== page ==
The illustration’s caption reads: "Great base ball match between the Atlantic and Eckford Clubs of Brooklyn, at the Union Base Ball Grounds, Brooklyn, E. D. Oct 13, with portraits of the leading players of the principle clubs of New York, Brooklyn and Newark." (E. D. stands for Eastern District)

The Union Grounds were built in 1862 on the outskirts of the nearby town of Wallabout, at today’s Marcy Ave & Lynch St. It was the first to fence in the playing field and charge spectators.

Chadwick lived in Brooklyn and came to be known as the "Father of Baseball." He is credited with creating the statistics of batting average and earned run average (ERA) as well as box scores and the abbreviation "K" that designates a strikeout.

The Brooklyn Excelsiors in 1860

The Brooklyn Excelsiors of 1860

Here’s Creighton again (he was a pitcher, third from the left in this photo, holding the ball). He was baseball’s first superstar known for his “wrist throw” and a “speedball.” He’s also interred at Brooklyn's Green-Wood Cemetery as are Henry Polhemus (second baseman, tallest in the photo) and Asa Brainard (left fielder, second from right).

A Rheingold Delivery Truck

A Rheingold Delivery Truck

Rheingold

Rheingold Postcard, 1972

Depicting the original brewery in Bushwick in 1855

Times Square, 1934

Times Square, 1934

Note the Rheingold billboard

Rheingold ad

Miss Rheingold Ad

Liebmann Sons Rheingold Brewery

Liebmann & Sons (Rheingold Brewery)

36 Forrest Street

Liebmann Sons Rheingold Brewery

Liebmann & Sons (Rheingold Brewery)

36 Forrest Street

Liebmann Sons Rheingold Brewery

Liebmann & Sons (Rheingold Brewery)

view south

Gablingers Beer Paper

Gablingers Beer Paper Ad

Gablinger’s Diet Beer (begun at Liebmann and Sons) appeared in 1967, thanks to the work of Joseph Owades, who found a way to remove starch, carbs, and thus calories from beer. He shared the recipe with a friend at Meister Brau, which followed thereafter. Miller bought Meister Brau in 1972 and launched Miller Lite in 1975, supported with "Tastes Great, Less Filling," the iconic campaign created by McCann-Erickson.

Waiting for the Trolley, 1911

Waiting for the Trolley, 1911

Women and children waiting for the Gates Ave. trolley car on Myrtle Avenue. In the background, you can see an Obermeyer and Liebermann’s Lager Beer company location. The brewery was begun by one of Samuel’s sons, Joseph, and a business partner. It was also known as Havana Brewery and existed from 1868–1924 before being absorbed back into his father’s brewery. Source: Brooklyn Historical Society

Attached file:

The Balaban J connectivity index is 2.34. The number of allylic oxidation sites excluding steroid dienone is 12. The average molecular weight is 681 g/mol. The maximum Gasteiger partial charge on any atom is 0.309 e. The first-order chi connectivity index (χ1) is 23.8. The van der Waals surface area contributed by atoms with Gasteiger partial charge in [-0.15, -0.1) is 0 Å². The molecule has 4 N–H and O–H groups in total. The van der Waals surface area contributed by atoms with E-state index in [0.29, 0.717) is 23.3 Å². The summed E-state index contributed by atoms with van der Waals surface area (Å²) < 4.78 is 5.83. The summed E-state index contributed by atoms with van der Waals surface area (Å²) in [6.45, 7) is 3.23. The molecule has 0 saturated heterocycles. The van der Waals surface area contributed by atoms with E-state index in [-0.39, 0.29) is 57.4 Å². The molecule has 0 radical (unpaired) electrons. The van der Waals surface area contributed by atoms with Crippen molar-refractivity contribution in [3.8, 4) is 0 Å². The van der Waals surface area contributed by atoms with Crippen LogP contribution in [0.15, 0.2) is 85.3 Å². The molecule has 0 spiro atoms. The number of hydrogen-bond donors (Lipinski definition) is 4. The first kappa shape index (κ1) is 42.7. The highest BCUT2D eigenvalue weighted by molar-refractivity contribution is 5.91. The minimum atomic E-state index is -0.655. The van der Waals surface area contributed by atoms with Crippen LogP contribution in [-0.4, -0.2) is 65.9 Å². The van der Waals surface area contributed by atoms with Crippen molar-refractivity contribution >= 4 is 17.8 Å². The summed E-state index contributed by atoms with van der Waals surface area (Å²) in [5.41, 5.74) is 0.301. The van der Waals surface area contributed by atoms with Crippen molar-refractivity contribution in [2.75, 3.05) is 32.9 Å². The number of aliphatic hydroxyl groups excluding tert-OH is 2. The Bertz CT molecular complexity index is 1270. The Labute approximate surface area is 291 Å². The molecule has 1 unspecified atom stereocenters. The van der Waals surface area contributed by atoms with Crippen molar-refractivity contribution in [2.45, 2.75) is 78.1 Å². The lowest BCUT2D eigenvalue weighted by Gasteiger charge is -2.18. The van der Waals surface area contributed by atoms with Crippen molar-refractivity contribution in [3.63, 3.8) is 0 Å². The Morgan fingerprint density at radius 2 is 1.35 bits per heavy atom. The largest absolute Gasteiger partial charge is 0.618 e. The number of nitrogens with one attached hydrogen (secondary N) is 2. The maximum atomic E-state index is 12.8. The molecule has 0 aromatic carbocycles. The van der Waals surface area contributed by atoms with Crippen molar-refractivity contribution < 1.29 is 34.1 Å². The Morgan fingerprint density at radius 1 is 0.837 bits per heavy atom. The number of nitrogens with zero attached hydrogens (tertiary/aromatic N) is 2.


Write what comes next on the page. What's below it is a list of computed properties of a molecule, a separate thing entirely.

Leonard Eppig Calendar

Leonard Eppig Calendar

592 Bushwick Avenue and Melrose Street

Leonard Eppig Brewery

Leonard Eppig Brewery

Expansion still standing at 44 George Street

Leonard Eppig

The man himself, Leonard Eppig, a towering figure of great prominence in Bushwick.

Schaefer Brewery 1842

Schaefer Brewery, 1842

The brewery’s first location in Manhattan.

Schaefer Brewery, 1939

Schaefer Brewery, 1939

Schaefer Brewing Company located at 430 Kent Avenue Source: Brooklyn Public Library, Brooklyn Collection

Schaefer Brewery 1942

Schaefer Brewery, 1942

Schaefer barrels, after the strike

The Drought Ends, 1949

Beer rolls off an assembly line at the Schaefer Brewery as deliveries resume to local taverns and restaurants after a three-month strike Source: The Brooklyn Eagle via the Brooklyn Public Library, Brooklyn Collection

Schaefer Panel

Beer Tasting, 1954

Dr. John F. Brockelmann, third from left, technical director of F. & M. Schaefer Brewing Company, shows Dr. Rudolf Luedtke, president of the German Brewers Association, samples of beer fermenting in Schaefer’s huge open tanks as other heads of West German breweries observe the test with great interest. Source: The Brooklyn Eagle via the Brooklyn Public Library, Brooklyn Collection

Schaefer billboards, Times Square, 1950's

Schaefer billboards, Times Square, 1950's

Source: Archives of American Art

Schaefer Brewery Brooklyn

Schaefer Brewery, Kent Ave, Brooklyn

Schaefer Brewery Brooklyn detail

Schaefer Brewery, Kent Ave, Brooklyn (detail)

Schaefer Brewery building

Schaefer Brewery building in 2015 (now gone)

Brooklyn Bridge from above

Brooklyn Bridge from Above

Near the Manhattan entrance, with street cars, horse-drawn vehicles, and pedestrians, 1898.

Trommer’s Evergreen Brewery Restaurant

Trommer’s Evergreen Brewery & Restaurant

Bushwick Avenue and Conway Street, Brooklyn

Trommer’s Evergreen Brewery Restaurant

Trommer’s Evergreen Brewery & Restaurant

Bushwick Avenue and Conway Street, Brooklyn

Trommer’s Maple Garden

Trommer’s Maple Garden

This postcard shows one of the beer gardens that were popular in the early days: The Maple Garden at Trommer’s Evergreen Brewery and Restaurant.

Trommer’s Evergreen Brewery Restaurant

Trommer’s Evergreen Brewery & Restaurant

Bushwick Avenue and Conway Street, Brooklyn

Trommer’s fleet

Trommer’s fleet

One of the largest fleets of trucks ever assembled for the distribution of a single product was pressed into service at the famous Trommer Brewery — Bushwick Avenue and Conway Street — for the filling of thousands of orders. Photo shows George Trommer (right), president of the brewery, smashing a bottle of beer to launch the fleet of trucks. Source: Brooklyn Public Library, Brooklyn Collection

193 Melrose Street Interboro Brewery Portrait of Brewmaster Reid

Portrait of Interboro Brewery Brewmaster Reid